Year Released: 2006
MPAA Rating: Unrated
Running Time: 95 minutes
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Steve Balderson is that guy. You know who I’m talking about. That one guy everyone meets in film school or a festival, and a five minute conversation later you just KNOW that he’s going to eventually hit it big. It’d be like running into Chris Nolan around the time he was promoting “Following.” You watch the movie; you meet the guy and BOOM! It’s like a religious conversion. There’s no doubt in your mind that he’s destined for greatness. It’s like having ESP and seeing in the future for a minute. After I saw Balderson’s “Firecracker” I knew he was that guy.
Never mind the defeatist mantra of the indie filmmaker about genius being never being appreciated by the common man, the reality is that the truly talented people who keep working and pumping out movies that appeal to at least 60% of the population in some form or another, no matter what kind of minuscule release they get, don’t stay unknown forever. Now they may reject fame or screw up fame, but nonetheless someone’s going to notice them eventually. Hollywood may be stupid, but it’s not blind. The bad, the mediocre and even the pretty damn good may never get a chance, which is both a sad truth and a tragedy, but the great are always noticed because they can rake in bucks all across the board and the investors consider those movies like their retirement savings. They won’t make a gazillion bucks now, but they always make money and it’s a smart move to have a few cards left to play in your hand when you’re almost out of the game.
Steve Balderson is that guy; and, like all talented people, he is a restless soul. He doesn’t just sit around and wait for the funding to clear on his next project. He gets busy with stuff to amuse himself (and hopefully others). With his new movie “Phone Sex” he’s managed to make an entire feature that was probably more expensive in long distance service than in production costs. It’s like a Ken Burns documentary on esoteric transcendentalism tossed in a paint mixer with an episode of taxicab confessions.
Basically, the set up is that Balderson asked various famous and infamous people to call him with their answer to the question “What is Sexy?” The recorded answers to the question are then played over still images. That’s it. That’s the concept. Only, you’d never think hearing people answer such a seemingly simple question could result in so many cool, well thought out philosophical answers but it does. I dare you; I fucking dare you to watch this and not totally be swept up by it in like 5 minutes. It’s hypnotic! Josie Cotton totally sets it up perfect. Her definition of sexy is so vivid and wild and fascinating. Listening to her is like having a really interesting lunch date with a woman you just met and you’re in that weird twilight zone place where you’re not flirting… yet, but you’re both edging towards it. Pleasant Gehman is another caller who completely blows your mind away with her answer. She’s like a verbal Hiroshima, the shrapnel of her thoughts going in every direction. She never bores you for a second.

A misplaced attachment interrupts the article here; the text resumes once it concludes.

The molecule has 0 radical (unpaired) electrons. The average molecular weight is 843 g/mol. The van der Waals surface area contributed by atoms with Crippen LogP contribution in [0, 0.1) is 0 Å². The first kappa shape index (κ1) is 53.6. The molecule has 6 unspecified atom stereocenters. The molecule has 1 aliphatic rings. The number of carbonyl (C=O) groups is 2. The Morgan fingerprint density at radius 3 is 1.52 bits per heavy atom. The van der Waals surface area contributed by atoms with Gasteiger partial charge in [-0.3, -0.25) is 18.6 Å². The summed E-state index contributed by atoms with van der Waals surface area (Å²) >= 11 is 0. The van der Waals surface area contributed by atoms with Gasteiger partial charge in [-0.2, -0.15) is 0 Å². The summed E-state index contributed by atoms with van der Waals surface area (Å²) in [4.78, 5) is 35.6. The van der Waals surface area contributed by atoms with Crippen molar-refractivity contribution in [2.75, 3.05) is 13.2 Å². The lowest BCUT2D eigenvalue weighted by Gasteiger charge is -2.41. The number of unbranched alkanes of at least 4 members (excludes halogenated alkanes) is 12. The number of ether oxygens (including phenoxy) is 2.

Every answer from the rest of the callers feels like a verbal make-out session. Some are too short and abrupt, some are playful, some are serious, some are long and languid, some are just weird, some are funny, and some are all of the above. I also like how the question itself seems simple until you really think about all the possible meanings of the word “Sexy”, which is one of the few loaded ambiguous terms in English. Sexy can mean a person, a place, an idea, an activity, a thing and of course the female attribute of sensuality. None of the callers take the question lightly. They really seem to have thought long and hard about it. So throughout the film the meaning of this word is dissected until it’s been stripped bare and exposed for all to see.
“Phone Sex” is more of an experience than a film. In a strange way it’s a great companion piece to “Waking Life.” It’s not as varied, but it’s just as fascinating. How fascinating? Well, I discovered that Edie McLurg can be kind of a sexpot, that Lloyd Kaufmann has a long and illustrious career ahead of him as a stand up comic if ever that whole Troma studio thing doesn’t work out, that Ron Jeremy can be philosophical, and that everything from a nuclear explosion to sweat running down a naked back to a naked woman holding a puppy to a Michael Myers mask can be sexy.
Due to the topic and style, the film is around 15-20 minutes too long, but because it’s one of those movies where you don’t have to ingest it in one lump sum, it’s not that big of a deal. Smart, literate, artistic and intelligent, “Phone Sex” is like a taste of what Balderson is capable of and I’m REALLY looking forward now to his next movie. In the meantime, here’s to hoping that he makes a series out of this.
Posted on November 13, 2006 in Reviews by Jeremy Knox
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- THE MOST DESERVED TRIBUTE OF ALL TIME
- STEVE BALDERSON TRIBUTE IN NEW YORK CITY!
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